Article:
W ith California representing the fifth largest economy in the world, is it any surprise that it is now hyped as the next art hub in the Western Hemisphere? Private museums and foundations opening one after another, the projected re-vamping of LACMA, the much-anticipated opening of the city’s new Institute of Contemporary Art, the development of a trendy and exciting downtown Art District featuring the high-flying Hauser and Wirth, are all proving to be of huge interest to the art-loving community.
Los Angeles (or Tehran-geles, as some know it!), is home to approximately half a million Iranians, with a fast-growing visitor population from Arab countries, resulting from direct flights from Dubai and Doha. The climate and lifestyle appeal to Middle-Easterners, and local residents are waking up to the joys of art appreciation. In early June I arrived there for the filming of an interview with US-based Iranian artist Reza Derakshani in the grounds of LACMA’s beautiful Sculpture Garden. Reza will be having a solo show at Sotheby's Hong Kong S2 space in November, for which this educational element is intended. Holding the largest collection of Middle Eastern Art in North America, LACMA in partnership with Artvocatsy and Sotheby's, also hosted a panel talk on June 6 that featured Curator Linda Komaroff, collector Houman Sarshar, Photography Curator Rebecca Morse, and myself. An unprecedented attendance response gave indication of the appetite for educational initiatives, and subsequent press coverage made the information available to a larger public.
Visiting the brand new Marciano Art Foundation space was another eye-opening experience. At only three weeks old, it is already making headlines and wowing LA crowds with its imaginative re-purposing of a former Masonic Temple that had lain empty for nearly 20 years. This glorious building, centrally located in the Windsor Square neighbourhood offers stunning exhibition spaces, with a mission to broadly communicate historically significant developments in art history while continuously considering current sociopolitical conditions and contemporary visual culture. With over 1500 works dating from the 1990s to the present, by more than 200 artists, the Collection embodies a variety of formal and conceptual approaches in all mediums.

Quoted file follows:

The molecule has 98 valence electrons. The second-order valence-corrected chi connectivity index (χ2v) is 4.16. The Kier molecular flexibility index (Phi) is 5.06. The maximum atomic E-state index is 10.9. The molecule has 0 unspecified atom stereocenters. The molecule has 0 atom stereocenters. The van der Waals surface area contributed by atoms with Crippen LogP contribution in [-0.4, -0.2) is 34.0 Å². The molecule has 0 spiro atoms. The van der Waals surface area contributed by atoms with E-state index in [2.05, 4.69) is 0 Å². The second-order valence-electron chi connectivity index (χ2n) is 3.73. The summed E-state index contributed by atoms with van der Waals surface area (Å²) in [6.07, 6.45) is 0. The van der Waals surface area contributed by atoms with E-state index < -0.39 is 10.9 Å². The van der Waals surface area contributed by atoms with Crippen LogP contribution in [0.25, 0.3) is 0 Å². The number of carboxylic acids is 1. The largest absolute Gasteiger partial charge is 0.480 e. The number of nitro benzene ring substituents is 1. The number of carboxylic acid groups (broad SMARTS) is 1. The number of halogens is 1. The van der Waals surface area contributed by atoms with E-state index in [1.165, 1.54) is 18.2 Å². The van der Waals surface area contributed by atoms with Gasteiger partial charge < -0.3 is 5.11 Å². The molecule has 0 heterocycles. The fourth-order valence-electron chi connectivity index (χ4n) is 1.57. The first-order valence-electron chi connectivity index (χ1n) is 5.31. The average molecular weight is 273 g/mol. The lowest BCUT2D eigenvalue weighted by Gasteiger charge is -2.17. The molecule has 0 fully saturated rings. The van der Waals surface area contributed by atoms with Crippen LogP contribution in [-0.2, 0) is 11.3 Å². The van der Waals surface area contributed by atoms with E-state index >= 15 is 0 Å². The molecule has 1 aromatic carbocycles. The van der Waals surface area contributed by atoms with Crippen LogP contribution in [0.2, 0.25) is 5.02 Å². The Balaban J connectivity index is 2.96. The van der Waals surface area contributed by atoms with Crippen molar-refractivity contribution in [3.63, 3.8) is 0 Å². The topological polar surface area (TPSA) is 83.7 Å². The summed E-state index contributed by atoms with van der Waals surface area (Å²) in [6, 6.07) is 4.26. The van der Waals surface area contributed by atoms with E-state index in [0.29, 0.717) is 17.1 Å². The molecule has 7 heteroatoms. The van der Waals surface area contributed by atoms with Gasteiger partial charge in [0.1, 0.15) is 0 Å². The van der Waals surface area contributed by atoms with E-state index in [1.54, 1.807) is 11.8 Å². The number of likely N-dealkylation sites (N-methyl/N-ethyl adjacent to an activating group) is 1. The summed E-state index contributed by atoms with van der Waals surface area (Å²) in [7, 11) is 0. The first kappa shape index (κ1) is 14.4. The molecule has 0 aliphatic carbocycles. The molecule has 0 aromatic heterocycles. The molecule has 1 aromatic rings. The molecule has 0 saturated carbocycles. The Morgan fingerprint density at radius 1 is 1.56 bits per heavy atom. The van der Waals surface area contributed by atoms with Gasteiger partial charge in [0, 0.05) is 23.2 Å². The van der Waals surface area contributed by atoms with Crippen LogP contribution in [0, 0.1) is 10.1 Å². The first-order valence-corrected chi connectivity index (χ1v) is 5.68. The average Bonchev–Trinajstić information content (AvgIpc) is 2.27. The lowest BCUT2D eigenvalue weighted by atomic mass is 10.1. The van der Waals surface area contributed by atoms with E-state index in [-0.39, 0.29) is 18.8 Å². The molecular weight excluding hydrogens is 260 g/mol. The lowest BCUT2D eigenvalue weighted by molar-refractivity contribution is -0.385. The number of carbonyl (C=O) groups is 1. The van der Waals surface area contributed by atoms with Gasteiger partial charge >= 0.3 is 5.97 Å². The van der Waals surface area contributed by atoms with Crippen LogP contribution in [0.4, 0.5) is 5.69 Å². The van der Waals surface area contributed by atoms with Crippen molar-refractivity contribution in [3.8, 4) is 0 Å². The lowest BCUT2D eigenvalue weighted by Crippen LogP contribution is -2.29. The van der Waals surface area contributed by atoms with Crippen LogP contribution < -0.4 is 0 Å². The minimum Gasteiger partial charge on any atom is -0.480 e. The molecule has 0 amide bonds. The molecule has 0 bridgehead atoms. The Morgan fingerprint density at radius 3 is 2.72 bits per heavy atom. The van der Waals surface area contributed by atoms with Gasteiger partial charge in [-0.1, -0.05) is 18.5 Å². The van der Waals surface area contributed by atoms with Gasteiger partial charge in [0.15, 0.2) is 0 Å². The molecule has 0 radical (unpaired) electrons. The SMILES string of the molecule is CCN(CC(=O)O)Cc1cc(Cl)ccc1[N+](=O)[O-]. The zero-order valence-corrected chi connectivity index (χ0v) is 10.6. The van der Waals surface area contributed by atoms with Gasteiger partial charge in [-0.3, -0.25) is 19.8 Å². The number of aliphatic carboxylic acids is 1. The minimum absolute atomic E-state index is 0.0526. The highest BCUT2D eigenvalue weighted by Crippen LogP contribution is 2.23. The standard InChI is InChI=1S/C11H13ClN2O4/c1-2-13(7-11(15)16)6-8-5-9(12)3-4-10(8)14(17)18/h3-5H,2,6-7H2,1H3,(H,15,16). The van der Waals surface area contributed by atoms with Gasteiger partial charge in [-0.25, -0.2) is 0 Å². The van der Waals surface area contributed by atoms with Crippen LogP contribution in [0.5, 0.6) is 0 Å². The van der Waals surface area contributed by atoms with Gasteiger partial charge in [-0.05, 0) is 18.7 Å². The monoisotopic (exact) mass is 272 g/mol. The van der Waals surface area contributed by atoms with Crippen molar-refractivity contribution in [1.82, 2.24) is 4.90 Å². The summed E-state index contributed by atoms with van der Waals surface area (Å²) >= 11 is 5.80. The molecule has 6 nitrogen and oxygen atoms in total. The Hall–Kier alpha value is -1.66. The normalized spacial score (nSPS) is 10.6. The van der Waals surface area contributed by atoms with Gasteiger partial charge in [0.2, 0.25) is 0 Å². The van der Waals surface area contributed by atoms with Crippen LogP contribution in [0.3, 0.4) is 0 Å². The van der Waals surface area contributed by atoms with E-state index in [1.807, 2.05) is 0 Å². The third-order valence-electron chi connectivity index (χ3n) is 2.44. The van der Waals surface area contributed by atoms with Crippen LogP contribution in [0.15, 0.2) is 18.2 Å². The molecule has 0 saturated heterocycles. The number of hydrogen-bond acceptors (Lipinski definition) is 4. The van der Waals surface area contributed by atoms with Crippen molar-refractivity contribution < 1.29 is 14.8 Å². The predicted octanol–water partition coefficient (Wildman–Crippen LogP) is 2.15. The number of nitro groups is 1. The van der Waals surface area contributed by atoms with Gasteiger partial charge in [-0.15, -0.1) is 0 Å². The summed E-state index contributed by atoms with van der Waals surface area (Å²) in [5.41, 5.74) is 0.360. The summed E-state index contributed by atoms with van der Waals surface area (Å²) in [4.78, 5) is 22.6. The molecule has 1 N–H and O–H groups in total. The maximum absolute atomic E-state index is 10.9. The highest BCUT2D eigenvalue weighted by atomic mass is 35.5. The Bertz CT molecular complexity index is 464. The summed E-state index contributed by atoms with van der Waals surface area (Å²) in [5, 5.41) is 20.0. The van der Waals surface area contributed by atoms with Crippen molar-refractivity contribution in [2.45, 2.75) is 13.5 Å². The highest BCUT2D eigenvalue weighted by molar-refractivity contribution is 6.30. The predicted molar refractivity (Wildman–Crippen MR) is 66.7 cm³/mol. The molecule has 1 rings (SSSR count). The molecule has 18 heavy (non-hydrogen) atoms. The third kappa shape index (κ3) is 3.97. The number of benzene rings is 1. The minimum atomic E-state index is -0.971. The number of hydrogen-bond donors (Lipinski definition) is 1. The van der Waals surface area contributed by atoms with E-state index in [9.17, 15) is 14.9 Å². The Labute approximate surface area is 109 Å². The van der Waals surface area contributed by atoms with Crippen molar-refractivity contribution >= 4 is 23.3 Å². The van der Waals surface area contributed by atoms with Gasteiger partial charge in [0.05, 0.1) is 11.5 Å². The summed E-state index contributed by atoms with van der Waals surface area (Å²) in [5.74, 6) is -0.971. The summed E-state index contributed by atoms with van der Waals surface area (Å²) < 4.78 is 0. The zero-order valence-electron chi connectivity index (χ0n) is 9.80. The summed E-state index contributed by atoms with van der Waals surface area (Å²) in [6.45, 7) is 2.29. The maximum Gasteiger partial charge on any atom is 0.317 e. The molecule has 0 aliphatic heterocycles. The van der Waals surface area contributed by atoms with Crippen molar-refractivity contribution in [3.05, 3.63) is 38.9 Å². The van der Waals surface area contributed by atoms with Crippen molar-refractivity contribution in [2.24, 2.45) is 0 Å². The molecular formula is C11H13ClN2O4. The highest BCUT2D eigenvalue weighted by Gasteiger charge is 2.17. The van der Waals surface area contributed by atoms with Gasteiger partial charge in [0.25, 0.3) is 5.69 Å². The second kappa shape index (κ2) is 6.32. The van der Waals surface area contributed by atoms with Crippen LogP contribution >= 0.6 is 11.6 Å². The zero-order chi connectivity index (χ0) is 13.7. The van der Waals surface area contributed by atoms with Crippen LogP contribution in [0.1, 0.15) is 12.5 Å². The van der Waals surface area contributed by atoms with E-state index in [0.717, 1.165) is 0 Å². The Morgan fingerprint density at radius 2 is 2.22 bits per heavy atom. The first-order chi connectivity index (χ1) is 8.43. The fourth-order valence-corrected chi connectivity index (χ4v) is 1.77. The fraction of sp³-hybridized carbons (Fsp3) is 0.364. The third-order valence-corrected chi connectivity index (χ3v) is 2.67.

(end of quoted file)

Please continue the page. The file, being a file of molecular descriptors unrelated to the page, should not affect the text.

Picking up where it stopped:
The inaugural exhibition aptly named ‘’Unpacking” attempts to showcase the collection’s breadth and depth, with references to archeology and cultural diversity. A major site-specific installation by Alex Israel, and Jim Shaw’s ‘The Wig Museum’ infuse this exploration of past and present with irony and wit, though the impact of a monumental Cindy Sherman in the entrance hall gives no doubt as to the contemporary feel of the collection.
Adrian Villar Rojas’ striking 17-foot “Two Suns” explores the staging of relics of so-called lost cultures: here, David lies prone, not clear whether dreaming or defeated. Naturally my eyes were drawn to a prominent and beautiful El Anatsui which, along with great works by Latifa Echakhch and Walead Beshty, hint at an awareness of cultural diversity within the collection.
My trip fittingly ended with attending Sotheby's own preview cocktail for a fabulous S2 show by Chinese artist Li Jin, subtitled ‘A Devout Foodist’s Journey to the West’.
Chairman Andrea Fiucszinski calls the show a ‘gustatory tour de force’, and I must say the artist’s sharp, witty and irreverent observations of people, food and places taken from his extensive travels, prove not just celebratory but uplifting.
Sketching and painting from LA to Las Vegas and NY, Li Jin generously shares his sense of fun, luscious women, and ribald wit. This menu of 40 paintings of exuberant ink on paper and two enamelled sculptures, are a definite must-see on the LA art circuit.